Friday, December 27, 2013

Navigating the Children's Department of the Book Store

The children's section of a bookstore is overwhelming.  Books for ages zero through young adult.  Displays of series and leveled readers mixed with character themed games and toys.  Where to start?  What is any good?

  • Is this available at the library? We LOVE the library.  I'd say over half of the books read in our house are from the library.  We rarely buy a book unless it has been test run from the library.  Free library books are awesome, but they have to be returned.  There is value in a child owning books, so when we find a gem, we buy it.
  • Is this book developmentally appropriate, and will it hold interest over several years? Over specialized books are best borrowed from the library.  For example, black and white books that stimulate newborns or short leveled readers that new readers devour by the stack.   But, other books hold interest over many years.  For example, there are many books both my two and four year old enjoy hearing which could also be read to a newborn.  These titles are often time honored classics, best sellers, or award winners.
  • Will this book hold up physically?  Look for complicated pop-ups or delicate flaps that will quickly be torn.  Paper pages for children younger than three.
  • If the gimmick of this book is removed, is it still entertaining or educational?  Perfect example: Eric Carle.  Many of his books, including The Very Hungry Caterpillar, contain a gimmick.  There are lights, sounds, touch and feel patches, cut outs, etc.  But, when they are removed from Carle's work, you are left with stunning art, simple yet engaging plots, and often embedded educational material.  Books with gimmicks are great, especailly for keeping a child entertained independently.  Just invest in ones that are more than the gimmick whenever possible.
  • What is this book teaching?  A book doesn't need to be overtly educational to be good.  But, you do have to look at what is being taught.  Is it just teaching vocabulary words with no story?  Well, that might be boring.  What is the story teaching about life?  Are the characters learning about emotions, friendship, new experiences, family?  Especially be on the outlook for books that teach negative messages, for example rigid stereotypes about gender or unchecked violence.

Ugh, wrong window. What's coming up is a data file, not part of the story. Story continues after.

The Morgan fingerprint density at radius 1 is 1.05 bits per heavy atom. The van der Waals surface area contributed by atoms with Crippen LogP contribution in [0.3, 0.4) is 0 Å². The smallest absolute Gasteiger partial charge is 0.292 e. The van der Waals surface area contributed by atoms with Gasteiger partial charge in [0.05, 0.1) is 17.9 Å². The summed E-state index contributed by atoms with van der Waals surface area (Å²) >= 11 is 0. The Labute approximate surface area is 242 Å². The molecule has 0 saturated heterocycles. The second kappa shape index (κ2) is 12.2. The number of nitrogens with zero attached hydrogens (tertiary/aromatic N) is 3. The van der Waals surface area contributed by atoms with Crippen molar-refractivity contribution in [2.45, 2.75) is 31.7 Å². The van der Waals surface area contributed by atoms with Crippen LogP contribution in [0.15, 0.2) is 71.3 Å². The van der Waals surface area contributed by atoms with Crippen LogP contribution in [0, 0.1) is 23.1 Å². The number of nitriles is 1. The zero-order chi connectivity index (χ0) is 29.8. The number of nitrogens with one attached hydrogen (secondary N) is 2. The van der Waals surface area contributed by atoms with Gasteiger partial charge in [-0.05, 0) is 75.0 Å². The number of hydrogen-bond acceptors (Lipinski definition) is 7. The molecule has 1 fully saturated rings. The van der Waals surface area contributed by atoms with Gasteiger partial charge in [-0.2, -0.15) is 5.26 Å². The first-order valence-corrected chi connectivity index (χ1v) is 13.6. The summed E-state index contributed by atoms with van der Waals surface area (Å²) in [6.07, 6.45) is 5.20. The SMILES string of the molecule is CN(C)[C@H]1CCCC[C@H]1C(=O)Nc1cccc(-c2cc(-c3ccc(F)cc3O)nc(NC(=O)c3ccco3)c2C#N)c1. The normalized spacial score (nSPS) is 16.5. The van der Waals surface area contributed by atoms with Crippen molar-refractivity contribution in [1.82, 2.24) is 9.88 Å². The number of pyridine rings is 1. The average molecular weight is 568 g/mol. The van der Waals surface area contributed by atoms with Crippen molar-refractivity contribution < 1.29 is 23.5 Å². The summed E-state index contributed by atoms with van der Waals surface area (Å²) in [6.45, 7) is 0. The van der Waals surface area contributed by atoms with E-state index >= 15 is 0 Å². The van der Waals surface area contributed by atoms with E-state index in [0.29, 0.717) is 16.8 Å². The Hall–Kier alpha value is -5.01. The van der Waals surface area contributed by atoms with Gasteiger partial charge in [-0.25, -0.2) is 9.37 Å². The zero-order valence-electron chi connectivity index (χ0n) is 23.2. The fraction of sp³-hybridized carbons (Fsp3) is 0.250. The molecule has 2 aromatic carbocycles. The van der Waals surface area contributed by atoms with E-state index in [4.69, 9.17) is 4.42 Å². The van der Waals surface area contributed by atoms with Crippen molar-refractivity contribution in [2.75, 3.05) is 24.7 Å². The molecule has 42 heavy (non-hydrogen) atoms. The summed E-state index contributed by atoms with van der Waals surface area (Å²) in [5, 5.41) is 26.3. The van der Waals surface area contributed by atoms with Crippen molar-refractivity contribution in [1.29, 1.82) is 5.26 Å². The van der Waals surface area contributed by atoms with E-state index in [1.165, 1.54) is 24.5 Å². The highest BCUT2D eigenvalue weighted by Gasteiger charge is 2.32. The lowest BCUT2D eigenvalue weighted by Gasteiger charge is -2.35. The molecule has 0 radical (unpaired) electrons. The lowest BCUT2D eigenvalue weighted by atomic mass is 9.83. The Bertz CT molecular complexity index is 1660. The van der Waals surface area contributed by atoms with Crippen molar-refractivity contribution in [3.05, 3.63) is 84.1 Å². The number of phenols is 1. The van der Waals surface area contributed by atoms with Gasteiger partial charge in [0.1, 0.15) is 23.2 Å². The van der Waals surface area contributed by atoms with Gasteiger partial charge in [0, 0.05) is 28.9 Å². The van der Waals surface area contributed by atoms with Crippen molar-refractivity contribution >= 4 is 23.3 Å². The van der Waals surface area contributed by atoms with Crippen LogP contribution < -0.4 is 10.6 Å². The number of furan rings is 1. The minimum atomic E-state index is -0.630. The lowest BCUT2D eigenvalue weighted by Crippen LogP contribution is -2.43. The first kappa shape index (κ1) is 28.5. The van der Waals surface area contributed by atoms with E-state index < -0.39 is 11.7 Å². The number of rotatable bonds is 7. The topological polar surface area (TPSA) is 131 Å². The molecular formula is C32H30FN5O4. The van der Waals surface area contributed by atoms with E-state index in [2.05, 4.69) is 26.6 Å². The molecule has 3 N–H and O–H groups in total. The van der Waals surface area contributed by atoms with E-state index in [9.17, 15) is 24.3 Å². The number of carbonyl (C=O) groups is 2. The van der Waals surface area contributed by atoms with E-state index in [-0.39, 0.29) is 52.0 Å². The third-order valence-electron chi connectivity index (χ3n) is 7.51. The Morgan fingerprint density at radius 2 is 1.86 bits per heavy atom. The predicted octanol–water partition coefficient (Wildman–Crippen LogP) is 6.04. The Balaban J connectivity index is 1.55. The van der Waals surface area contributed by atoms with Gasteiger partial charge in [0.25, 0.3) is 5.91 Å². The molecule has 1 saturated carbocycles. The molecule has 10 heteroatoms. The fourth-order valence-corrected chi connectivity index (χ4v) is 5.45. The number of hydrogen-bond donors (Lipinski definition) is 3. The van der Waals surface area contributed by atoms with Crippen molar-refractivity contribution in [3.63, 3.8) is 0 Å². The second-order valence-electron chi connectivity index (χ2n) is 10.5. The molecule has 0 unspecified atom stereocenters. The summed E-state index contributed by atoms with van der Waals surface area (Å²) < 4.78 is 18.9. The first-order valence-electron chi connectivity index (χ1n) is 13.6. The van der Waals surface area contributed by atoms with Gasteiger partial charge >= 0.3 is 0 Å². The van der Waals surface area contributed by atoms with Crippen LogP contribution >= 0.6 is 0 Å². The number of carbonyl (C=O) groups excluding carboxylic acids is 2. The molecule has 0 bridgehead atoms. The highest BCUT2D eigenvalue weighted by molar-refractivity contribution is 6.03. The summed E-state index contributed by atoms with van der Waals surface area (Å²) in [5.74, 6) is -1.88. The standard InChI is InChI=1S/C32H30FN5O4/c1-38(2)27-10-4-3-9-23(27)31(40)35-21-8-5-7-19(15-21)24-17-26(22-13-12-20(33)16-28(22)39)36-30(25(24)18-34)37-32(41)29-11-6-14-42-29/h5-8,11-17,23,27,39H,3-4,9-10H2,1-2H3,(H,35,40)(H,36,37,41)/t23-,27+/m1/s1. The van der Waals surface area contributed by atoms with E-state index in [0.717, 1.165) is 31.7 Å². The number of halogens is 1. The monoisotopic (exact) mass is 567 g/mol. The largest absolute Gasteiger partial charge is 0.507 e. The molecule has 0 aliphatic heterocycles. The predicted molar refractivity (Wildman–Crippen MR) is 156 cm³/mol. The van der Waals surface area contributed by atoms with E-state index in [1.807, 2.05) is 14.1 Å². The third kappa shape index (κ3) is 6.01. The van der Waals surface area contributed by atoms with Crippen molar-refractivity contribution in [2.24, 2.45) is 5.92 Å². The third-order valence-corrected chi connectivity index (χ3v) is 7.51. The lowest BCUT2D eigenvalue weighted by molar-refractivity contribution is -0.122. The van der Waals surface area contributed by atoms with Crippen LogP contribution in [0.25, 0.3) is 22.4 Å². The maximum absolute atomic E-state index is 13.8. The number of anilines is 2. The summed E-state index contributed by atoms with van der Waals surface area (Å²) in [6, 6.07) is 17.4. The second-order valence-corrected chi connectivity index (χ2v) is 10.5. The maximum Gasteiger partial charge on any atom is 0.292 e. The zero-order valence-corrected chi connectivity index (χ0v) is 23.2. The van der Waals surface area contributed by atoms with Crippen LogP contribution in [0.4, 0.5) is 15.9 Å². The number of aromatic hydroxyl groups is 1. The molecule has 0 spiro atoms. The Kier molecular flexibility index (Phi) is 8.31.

• Does my child already have a book like this?  What is new about this book?  The library, not the bookstore, is the place to explore many of the same type of book.  For example, reading all of Mo Willems Elephant and Piggie series or all of Olivier Dunrea's gossling stories are pursuits for the library.  Purchase only one or two books in a series or on a loved topic.
  • Does this book feature characters we know?  Do we know the author or illustrator?  This is probably the biggest factor when we buy a book.  Its Fancy Nancy?  Well, I know she will love it.  Lucy Cousins?  Then, how could we go wrong!  This can also be true for TV and movie characters, though I caution you to look at the next characteristic carefully before purchasing those.
  • Is there quality?  Is the writing any good?  Are the pictures appealing?  There are a lot of horrible quality kids books out there.  Usually, they are the ones that are the cheapest.  You find them in bargain sections and discount bins, or grocery stores or everything-for-a-dollar stores.  One clue that it probably isn't good quality is if you can not find an author's name.  Its better to own a smaller library full of quality texts than a large library lacking in quality.
  • Is the price right?  Almost anything might come home with us for free, but if I have to pay for it, that's a different story.  I fulfill most of my kids' desire for books about TV and movie characters through new books from Dollar Tree.  A dollar is the going rate for a used children's book at Good Will.  A new book for a child can cost between $4 and $20.  Don't buy hardcovers.  Paperback is cheapest, but board books is still less than hardcover.

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